Other times, I am forced to justify my complexion, until it becomes pointless. I find that there is often an automatic assumption that light-complexioned women use skin-lightening products. It’s almost like how people generally assume that all obese people are that way because they overeat.
On lucky days, I am just mistaken for a mixed-race or coloured person. But on not so lucky days, sometimes people ask outright what cream or injectable I have used that has lightened my complexion so perfectly and uniformly. I had an experience once, where a woman in a hair salon very rudely took my hand and began to analyse my knuckles. Apparently, no matter how good a skin-lightening product you use – knuckles, elbows and knees will always give a user of such products away.
In my experience, fellow women are the most brutal with their judgments and opinions about a so-called ‘yellow bone’. There is a hair salon I stopped going to, because its owner always had colourful things to say and ‘joke’ about my complexion, all the while patting me on the back and calling me her ‘sister’. This was somehow supposed to take away the sting in her words? She joked once that the Diproson cream that my hairdresser loved to apply to my scalp was not only doing wonders for my dandruff, but also my facial complexion.
It appears that in some spaces, you just can’t be innocently light-skinned anymore. I have never used a skin-lightening product in my life, yet this stigma hangs over my head until people prove for themselves, in some way, that I am authentic. Yes, there is a scourge where a lot of women have started bleaching themselves, probably to conform to some elusive societal construct of beauty. But it is also interesting that at least in Zimbabwe, this phenomenon applies to women only. Nobody seems bothered about ‘yellow bone’ guys.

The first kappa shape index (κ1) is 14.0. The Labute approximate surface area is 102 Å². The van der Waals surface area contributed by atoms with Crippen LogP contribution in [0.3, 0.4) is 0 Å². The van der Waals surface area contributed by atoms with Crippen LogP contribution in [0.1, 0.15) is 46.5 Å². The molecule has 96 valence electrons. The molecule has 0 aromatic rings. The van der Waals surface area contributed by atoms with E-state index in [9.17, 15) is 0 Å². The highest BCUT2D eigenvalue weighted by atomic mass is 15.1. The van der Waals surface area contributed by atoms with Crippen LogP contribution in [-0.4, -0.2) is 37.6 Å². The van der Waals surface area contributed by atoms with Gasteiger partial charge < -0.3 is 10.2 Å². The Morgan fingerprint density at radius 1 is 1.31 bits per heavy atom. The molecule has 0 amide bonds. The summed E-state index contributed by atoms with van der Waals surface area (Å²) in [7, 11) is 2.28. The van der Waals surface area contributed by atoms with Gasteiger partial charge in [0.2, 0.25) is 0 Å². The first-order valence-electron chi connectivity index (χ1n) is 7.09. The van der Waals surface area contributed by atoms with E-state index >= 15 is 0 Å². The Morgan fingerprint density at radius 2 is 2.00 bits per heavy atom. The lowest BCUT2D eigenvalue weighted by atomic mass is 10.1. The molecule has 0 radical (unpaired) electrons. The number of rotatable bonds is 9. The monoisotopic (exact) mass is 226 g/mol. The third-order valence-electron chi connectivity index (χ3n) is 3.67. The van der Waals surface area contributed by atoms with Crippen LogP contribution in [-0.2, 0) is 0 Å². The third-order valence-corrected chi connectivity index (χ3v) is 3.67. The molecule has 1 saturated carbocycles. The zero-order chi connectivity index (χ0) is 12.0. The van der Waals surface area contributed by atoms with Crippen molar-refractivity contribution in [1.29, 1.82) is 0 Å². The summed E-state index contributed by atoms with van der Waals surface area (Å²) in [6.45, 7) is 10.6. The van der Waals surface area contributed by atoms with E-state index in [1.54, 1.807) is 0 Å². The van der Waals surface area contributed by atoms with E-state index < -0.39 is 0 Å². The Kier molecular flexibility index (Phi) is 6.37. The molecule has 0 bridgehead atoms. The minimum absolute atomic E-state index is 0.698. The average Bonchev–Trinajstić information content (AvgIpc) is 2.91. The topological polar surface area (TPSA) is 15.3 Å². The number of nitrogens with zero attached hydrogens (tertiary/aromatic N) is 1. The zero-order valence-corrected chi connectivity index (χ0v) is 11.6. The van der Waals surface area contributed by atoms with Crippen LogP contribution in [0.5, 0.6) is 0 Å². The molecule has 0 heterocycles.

Nevertheless, I doubt that I will ever understand or be able to explain the fascination obsession with ‘yellow bone’. I could go on and on about some of the hurtful experiences I have had, just because people ascribe to me the term ‘yellow bone’. But I will stop here and highlight that the so-called ‘yellow bones’ are human, like everybody else. We feel things too.
All I can say is that we should all be mindful of the fact that what is considered beautiful is socially determined. This can hopefully help us to overcome our biases, regardless of our inherited physical traits.
Natasha Msonza is an information activist and communication strategist passionate about human rights and social justice. She blogs at Stashsays.wordpress.com. This post was first published on Her Zimbabwe.